In an apparent first for Oregon, a judge ruled that jurors cannot consider the death penalty for a 27-year-old man they found guilty of six counts of aggravated murder, The Oregonian reports. On the 10th day of trial, in the middle of the penalty phase, Circuit Judge Gayle A. Nachtigal stunned prosecutors by saying they hadn’t presented enough evidence to show Petronilo Lopez Minjarez is a continuing threat to society. The ruling raises concerns about the roles of judges and juries, say prosecutors and victim’s advocates. The action could be seen as taking away the right to decide from 12 citizens chosen by defense lawyers and prosecutors.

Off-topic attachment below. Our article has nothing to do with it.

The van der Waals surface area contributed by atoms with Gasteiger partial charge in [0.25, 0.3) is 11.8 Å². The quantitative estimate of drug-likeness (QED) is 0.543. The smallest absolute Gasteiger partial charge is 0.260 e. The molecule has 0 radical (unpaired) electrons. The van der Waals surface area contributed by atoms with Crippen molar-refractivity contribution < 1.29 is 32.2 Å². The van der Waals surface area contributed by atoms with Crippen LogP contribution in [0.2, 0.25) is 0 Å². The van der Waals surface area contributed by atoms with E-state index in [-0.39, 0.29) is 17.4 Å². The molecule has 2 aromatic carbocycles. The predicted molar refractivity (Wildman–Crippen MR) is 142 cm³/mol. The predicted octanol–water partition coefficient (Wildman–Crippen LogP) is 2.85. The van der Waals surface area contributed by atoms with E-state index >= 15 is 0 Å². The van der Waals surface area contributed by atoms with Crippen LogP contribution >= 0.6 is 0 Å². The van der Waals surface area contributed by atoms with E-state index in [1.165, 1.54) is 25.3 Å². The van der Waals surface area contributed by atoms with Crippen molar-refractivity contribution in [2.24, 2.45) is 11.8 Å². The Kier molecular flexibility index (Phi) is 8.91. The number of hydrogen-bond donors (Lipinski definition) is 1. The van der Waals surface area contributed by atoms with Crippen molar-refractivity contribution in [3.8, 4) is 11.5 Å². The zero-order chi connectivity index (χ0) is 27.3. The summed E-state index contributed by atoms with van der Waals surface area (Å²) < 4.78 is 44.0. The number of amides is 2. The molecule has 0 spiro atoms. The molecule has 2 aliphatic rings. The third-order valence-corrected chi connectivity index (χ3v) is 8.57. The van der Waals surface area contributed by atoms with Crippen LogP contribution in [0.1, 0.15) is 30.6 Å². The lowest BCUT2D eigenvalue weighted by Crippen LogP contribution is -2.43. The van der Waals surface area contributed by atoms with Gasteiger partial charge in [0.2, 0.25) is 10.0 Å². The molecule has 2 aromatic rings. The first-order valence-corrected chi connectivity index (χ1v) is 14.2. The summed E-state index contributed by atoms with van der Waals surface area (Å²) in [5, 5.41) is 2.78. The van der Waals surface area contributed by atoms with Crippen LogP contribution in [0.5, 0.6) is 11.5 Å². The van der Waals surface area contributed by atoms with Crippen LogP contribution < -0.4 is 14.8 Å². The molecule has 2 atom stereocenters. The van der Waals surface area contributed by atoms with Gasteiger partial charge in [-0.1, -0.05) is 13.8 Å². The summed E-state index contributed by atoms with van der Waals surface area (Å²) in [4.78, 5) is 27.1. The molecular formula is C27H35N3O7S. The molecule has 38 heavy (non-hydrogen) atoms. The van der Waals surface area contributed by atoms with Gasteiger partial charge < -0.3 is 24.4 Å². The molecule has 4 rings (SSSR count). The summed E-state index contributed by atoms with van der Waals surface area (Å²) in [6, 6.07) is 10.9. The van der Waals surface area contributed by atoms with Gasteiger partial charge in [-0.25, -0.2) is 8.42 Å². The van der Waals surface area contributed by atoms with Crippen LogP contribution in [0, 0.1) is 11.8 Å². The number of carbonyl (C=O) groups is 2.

A jury is required in aggravated murder cases because those carry the death penalty. Josh Marquis, an Oregon prosecutor not involved in the case, called the ruling “a very dramatic step” and said he was concerned defense attorneys in every Oregon death penalty case will argue for the same ruling. Jurors are charged with making “a moral or reasoned decision,” Marquis said, “and the judge has basically pulled the rug out from under them.” Jurors found Lopez Minjarez guilty in the 2004 kidnapping and killing of the 18-year-old son of a man having an affair with Lopez Minjarez’s mother.